Gates Foundation. Good Charity or Bad Charity? Part 1

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My wife and I had a great discussion after my last post about the Gates Foundation’s instance that U.S. poverty could be overcome by better schools and teachers instead of a broad-based approach (like the Foundation uses overseas).  She led off by saying, “Isn’t Gates a good guy?  He’s giving away his money trying to help people.”  My response was that putting money into bad ideas doesn’t necessarily help people.  With all the publicity about philanthropy lately this has been a topic of discussion (see the New York Times Op-Ed piece “Good Charity, Bad Charity“).  To be fair, I really couldn’t tell my wife if all the K-12 education projects the Gates Foundation funds are good or bad ideas.

To their credit, the Gates Foundation maintains a list of all the projects they have funded on their website.  I cut and pasted information about the 128 “College Ready” (K-12 education) projects they funded in 2014 into a spreadsheet (ironically a MicroSoft product).  Note: K-12 education projects are not limited to public schools, as will be discussed in Part 2.

So to start with, Wow!  $93.3 million was given out in support of K-12 education projects in one year.  That’s a lot of money but let’s look at it in context.  According to Wikipedia the Gates Foundation has a $42.3 billion endowment ($28 billion from Gates, billions more from Warren Buffett).  Assuming the endowment funds are properly invested, let’s say that portfolio grows at 10.3% per year (the average historical increase of the markets).  That means that the Foundation’s portfolio should increase by $4.4 billion per year.  That Wow! of $93.3 million is only 2.1% of the possible earnings of their portfolio and only .2% of the entire endowment.

Two brief thoughts about $93.3 million.  First, when you spend that kind of money every year it’s going to make a difference – good or bad.  Second, if they really wanted to change (good or bad) K-12 education they could be spending a heck of a lot more.

In order to get a better understanding of what the Foundation was supporting I categorized each of the 128 projects according to the blurb provided on the Foundation’s website (or if that was too vague I went to the project recipient’s website to see what their mission is).  I ended up with 12 major categories plus an “other” category.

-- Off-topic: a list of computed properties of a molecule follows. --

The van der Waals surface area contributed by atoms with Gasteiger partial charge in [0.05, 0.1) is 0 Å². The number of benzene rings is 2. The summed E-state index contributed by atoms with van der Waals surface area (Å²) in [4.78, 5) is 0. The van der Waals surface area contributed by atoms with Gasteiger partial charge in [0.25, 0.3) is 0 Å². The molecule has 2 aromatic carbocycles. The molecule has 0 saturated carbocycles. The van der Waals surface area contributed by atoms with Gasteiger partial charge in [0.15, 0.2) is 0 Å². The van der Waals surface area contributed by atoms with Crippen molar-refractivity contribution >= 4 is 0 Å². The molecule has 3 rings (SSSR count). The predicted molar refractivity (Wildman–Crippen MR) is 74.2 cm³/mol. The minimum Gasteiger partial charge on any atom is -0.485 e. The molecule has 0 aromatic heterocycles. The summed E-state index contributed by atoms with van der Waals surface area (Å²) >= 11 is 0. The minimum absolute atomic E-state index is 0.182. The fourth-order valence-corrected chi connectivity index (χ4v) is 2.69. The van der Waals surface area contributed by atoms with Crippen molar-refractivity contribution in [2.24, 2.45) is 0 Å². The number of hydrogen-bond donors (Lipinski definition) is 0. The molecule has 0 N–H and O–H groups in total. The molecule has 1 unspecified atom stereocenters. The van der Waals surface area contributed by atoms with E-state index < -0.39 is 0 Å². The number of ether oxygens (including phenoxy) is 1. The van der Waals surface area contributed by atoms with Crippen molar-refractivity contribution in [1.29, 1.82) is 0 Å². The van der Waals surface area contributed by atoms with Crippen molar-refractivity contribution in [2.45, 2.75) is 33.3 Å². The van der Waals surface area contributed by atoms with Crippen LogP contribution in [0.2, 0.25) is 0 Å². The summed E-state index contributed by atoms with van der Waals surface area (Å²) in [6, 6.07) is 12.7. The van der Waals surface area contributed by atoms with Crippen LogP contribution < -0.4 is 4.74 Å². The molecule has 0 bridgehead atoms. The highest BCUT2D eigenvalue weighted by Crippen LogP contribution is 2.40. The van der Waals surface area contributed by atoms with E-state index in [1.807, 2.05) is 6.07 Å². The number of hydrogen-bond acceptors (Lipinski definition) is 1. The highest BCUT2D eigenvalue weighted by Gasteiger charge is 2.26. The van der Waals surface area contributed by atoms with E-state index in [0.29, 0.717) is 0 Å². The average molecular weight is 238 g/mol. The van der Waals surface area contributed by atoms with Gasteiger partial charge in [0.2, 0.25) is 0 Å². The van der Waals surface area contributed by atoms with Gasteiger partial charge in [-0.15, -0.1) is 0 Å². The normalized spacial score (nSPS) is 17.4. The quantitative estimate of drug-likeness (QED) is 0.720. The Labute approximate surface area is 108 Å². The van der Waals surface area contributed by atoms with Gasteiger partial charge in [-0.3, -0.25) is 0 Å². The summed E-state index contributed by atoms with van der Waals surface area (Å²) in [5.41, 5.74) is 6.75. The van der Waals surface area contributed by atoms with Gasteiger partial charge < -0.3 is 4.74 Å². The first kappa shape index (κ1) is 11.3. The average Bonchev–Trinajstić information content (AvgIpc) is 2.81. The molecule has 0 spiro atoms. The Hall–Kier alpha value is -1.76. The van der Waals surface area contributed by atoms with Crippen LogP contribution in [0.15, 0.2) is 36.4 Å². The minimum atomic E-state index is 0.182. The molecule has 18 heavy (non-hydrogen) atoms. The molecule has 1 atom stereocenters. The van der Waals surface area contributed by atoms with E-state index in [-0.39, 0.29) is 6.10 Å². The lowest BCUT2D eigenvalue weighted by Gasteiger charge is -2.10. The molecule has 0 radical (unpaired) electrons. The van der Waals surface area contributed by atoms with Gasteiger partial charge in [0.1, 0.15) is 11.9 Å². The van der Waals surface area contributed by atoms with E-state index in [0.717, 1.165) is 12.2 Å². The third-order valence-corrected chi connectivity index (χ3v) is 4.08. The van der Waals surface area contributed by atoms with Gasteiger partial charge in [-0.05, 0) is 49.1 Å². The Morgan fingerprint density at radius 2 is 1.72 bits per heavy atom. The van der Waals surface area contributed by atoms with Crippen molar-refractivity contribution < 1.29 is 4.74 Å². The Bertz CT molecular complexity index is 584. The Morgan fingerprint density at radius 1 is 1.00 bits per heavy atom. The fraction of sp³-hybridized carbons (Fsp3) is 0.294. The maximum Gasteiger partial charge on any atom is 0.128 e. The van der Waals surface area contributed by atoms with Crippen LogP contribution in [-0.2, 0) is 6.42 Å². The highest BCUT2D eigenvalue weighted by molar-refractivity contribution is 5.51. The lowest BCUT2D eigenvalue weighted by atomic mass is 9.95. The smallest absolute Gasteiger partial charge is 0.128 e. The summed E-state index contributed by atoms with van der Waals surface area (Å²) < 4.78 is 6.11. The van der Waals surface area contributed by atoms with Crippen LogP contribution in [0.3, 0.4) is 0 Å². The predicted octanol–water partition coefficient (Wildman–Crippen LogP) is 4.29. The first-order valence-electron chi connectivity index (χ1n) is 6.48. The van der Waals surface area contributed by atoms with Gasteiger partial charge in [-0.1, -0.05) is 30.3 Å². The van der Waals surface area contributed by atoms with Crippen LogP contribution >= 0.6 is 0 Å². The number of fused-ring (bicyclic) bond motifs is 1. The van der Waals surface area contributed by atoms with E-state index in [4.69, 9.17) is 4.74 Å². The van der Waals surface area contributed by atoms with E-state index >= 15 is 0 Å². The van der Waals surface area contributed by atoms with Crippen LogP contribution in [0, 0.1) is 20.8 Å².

Want to know what the top-funded category was?  You’ll be surprised – I think it falls in the “good” category.  Read all about it in my next post.

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8 thoughts on “Gates Foundation. Good Charity or Bad Charity? Part 1

  1. I had a similar debate with my 24-year old daughter who graduated from Stanford last June. Bill Gates gave the commencement address to her graduating class and that might explain why she still hero worships Bill Gates. I haven’t managed to educated her yet on the damage Gates is causing.

    For her, it is a see no evil, hear no evil, speak no evil of Bill Gates attitude—-proof to me that Bill Gates has a great PR machine. Any image, Bill Gates had was paid for and bought—and not earned.

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  2. One thing I thought about as I wrote – it seems like Buffett gets off a lot easier than Gates in most cases. He’s into the Gates Foundation for billions, yet I have rarely connect him to what the Foundation is doing. I will in the future.

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  3. A decade ago Bill Gates wrote “The Road Ahead”. Chapter nine talked about education. The title of the chapter was, “Education: The Best Investment”. If it is the best investment, why only 2%.

    As to the good and bad, I worked for Bensenville District 2 when they received a grant from Sam Walton. The New American School grants were used locally to develop the prototype standards, we worked on multimedia in education that now resembles the web and the life-long community learning center still exists. At the time there were many that argued we were doing things that would hurt education. Others claimed that we were changing the world. Reality, and the advantage of 20 20 vision looking backwards, is that the truth lies somewhere in the middle.

    Bill Gates, Buffet, the federal government and others may hold the purse-strings, but the local educators and those that implement the programs will be the ones that do good or bad for kids. As much as I see people slamming those that donate or fund, what we all need to remember is that my offering in my house of worship (temple, church, mandir or mosque) isn’t bad or good, it is what happens to the money after it leaves my hand.

    Before we slam the donor we need to ask ourselves, “what did I do today to make the future of a child brighter?”

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